Mature Life Features

Cecil Scaglione, Editor

Revitalizing Sight Doesn’t Mean Sore Eyes

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“Certainly we encourage you to eat breakfast,” the doctor’s assistant smiled through the phone when I called a couple of hours before my scheduled laser eye surgery.

I hadn’t been able to eat after midnight on each of the two days when my cataract-clouded lenses were replaced with modern-technology’s prescription lenses designed to end some six decades of requiring spectacles to see.

And I asked how long we would be. The technician checked my file and said, “I see we’re doing both eyes so you should be in and out of here within an hour.”

Both eyes! No one had told me that.

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Which is one of the major reasons for this piece.

Always ask, and keep on asking, whenever you undergo anything medical. No matter what. In this case, it wasn’t shocking to hear both eyes would be repaired at the same time. But not knowing could have been a problem when I filled out the required pre-surgery paperwork.

Right at the beginning, the form asks what you’re in for: Right Eye, Left Eye, or Both Eyes. I knew they were going to correct the major astigmatism in my right eye because computer images showed a major flaw on the orb. I would have circled Right Eye and set myself on a course that would have been trouble for the team assembled to correct my vision.

Both sides were to blame for this communications gap. I hadn’t asked and they must have assumed someone told me.

It all began more than a dozen years earlier when my eye doctor, during a routine annual eye exam, commented that I should look forward to removal of my cataracts because I would be able to junk my glasses. I had been wearing “Coke bottle” prescription glasses since I was nine when we moved from a rural hamlet into the city and a school nurse discovered I had to look cross-eyed to read.

I had noticed I was losing some of my night vision. It was nothing drastic but the ey doctor got me thinking and I began shopping around for prices. The question was how much it would cost and what was entailed in removing my cataracts and eliminating my need for glasses, which were costing around $500 a year. I went to three other doctors besides my own.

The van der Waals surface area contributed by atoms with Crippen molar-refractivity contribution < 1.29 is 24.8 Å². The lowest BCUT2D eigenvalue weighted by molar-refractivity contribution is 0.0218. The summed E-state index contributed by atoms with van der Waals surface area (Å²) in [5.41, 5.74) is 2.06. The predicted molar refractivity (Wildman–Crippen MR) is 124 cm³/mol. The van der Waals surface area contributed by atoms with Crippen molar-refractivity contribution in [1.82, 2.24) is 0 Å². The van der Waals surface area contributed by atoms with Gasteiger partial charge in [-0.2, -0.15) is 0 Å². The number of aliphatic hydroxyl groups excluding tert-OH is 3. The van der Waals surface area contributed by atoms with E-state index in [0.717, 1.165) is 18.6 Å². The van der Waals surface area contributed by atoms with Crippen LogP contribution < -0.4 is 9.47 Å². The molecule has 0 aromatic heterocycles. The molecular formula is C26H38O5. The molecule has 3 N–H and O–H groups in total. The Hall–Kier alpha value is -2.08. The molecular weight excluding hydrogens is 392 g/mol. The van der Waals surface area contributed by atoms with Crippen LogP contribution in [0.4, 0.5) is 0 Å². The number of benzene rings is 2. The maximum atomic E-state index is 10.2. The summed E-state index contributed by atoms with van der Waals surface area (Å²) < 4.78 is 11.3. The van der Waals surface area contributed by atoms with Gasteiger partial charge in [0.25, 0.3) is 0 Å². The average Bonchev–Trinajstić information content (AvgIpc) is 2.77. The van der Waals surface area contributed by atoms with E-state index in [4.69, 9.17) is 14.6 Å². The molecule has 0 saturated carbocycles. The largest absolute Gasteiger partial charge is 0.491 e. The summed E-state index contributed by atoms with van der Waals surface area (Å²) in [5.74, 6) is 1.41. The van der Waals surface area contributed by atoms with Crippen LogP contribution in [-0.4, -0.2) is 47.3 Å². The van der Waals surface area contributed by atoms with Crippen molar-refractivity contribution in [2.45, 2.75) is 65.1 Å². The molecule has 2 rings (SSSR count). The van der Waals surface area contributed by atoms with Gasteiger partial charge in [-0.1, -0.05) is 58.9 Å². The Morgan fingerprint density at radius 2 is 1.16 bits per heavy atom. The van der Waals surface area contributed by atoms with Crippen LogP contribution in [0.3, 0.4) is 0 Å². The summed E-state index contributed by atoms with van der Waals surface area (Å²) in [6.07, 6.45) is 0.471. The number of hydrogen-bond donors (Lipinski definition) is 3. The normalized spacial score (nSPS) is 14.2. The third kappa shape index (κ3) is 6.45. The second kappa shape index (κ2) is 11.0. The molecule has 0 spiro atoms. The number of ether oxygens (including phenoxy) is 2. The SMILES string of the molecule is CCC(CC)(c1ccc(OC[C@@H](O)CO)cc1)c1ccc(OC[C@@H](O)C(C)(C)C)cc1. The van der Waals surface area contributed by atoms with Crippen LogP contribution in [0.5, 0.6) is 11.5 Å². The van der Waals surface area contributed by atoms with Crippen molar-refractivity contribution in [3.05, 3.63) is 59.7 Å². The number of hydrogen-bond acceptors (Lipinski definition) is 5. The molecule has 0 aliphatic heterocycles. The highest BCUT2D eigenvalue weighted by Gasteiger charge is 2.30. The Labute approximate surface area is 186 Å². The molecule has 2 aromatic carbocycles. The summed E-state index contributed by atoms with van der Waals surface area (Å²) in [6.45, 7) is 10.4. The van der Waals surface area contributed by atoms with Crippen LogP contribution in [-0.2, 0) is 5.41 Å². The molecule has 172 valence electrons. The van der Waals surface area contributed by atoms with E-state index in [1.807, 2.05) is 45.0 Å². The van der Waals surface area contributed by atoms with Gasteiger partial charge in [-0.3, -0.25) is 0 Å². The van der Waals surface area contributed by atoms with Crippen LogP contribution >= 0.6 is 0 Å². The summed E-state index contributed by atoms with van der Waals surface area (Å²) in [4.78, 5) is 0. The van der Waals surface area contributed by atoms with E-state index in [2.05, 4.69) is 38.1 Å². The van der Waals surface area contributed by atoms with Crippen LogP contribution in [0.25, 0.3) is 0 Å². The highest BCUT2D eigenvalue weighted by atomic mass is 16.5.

All four described what I call Steps 1, 2 and 3. Step 1 entailed the removal of my cataract-clogged lenses and replacement with a plain lens and continue wearing glasses as I had most of my life. Medicare covered almost all the cost of this.

Step 2 was to have a short-sighted lens placed in one eye and a far-sighted lens in the other eye and, while my eyesight would improve, I would still require reading glasses. This required some additional out-of-pocket costs.

Step 3 entailed removing the impaired lenses, and replacing them with prescription lenses. This involved the most out-of-pocket costs. The extra costs involved in Step 2 and Step 3 ranged from about $2,000 for each eye to $7,000 per eye.

I decided to stick with my doctor, because his prices, while not the lowest, were on the lower side of the median. I chose Step 3 because it also included the cost of correcting the astigmatism in my eyes. Reviewing what I paid for eye exams and eyeglasses each year, my surgically new eyes would pay for themselves within five years.

I chose to have the second lens implanted two weeks after the first. I had trouble waiting that long after receiving the first implant. The result was fantastic. I could see out of that news lens immediately. The procedure ate up most of the morning but the surgery itself took about 10 minutes. Stated simply, the clouded lens is sucked out and a plastic lens – think of a small contact lens – with spring-loaded sides to hold it in is set into your eye. The rest of the time was used up in preparing for surgery and staying put for observation immediately afterwards.

About a month later, I was waltzed into surgery again to have astigmatism in each eyeball corrected by laser surgery. That, too, was a breeze.

But I wasn’t through, and that’s what we were dealing with in this latest development. What occurred to me happens in one-third to half of the cases of lens-implant procedures. I had to have what is called secondary cataracts removed.

Your natural lens sits in a small sac in your eye. When the natural lens is removed, the front of that membranous sac is opened to remove the cataract lens and insert the artificial lens. In cases such as mine, the portion of the membrane remaining behind the artificial lens can cloud over, becoming what medics refer to as a secondary cataract.

The process was simple and discomfort free. I was taken in for an eye exam, my pupils dilated with eye drops and, while the doctor peered into my eyeballs with those white lights like he usually does, I heard a series of muffled “pop-pop-pops.” Each eye took less than a minute. I felt nothing. The popping was laser shots poking holes in the remaining membrane to let light through.

But the results were immediate. I was back to reading the newspaper with ease without reading glasses.

Written by Cecil Scaglione

January 9, 2022 at 3:00 am

Posted in Health

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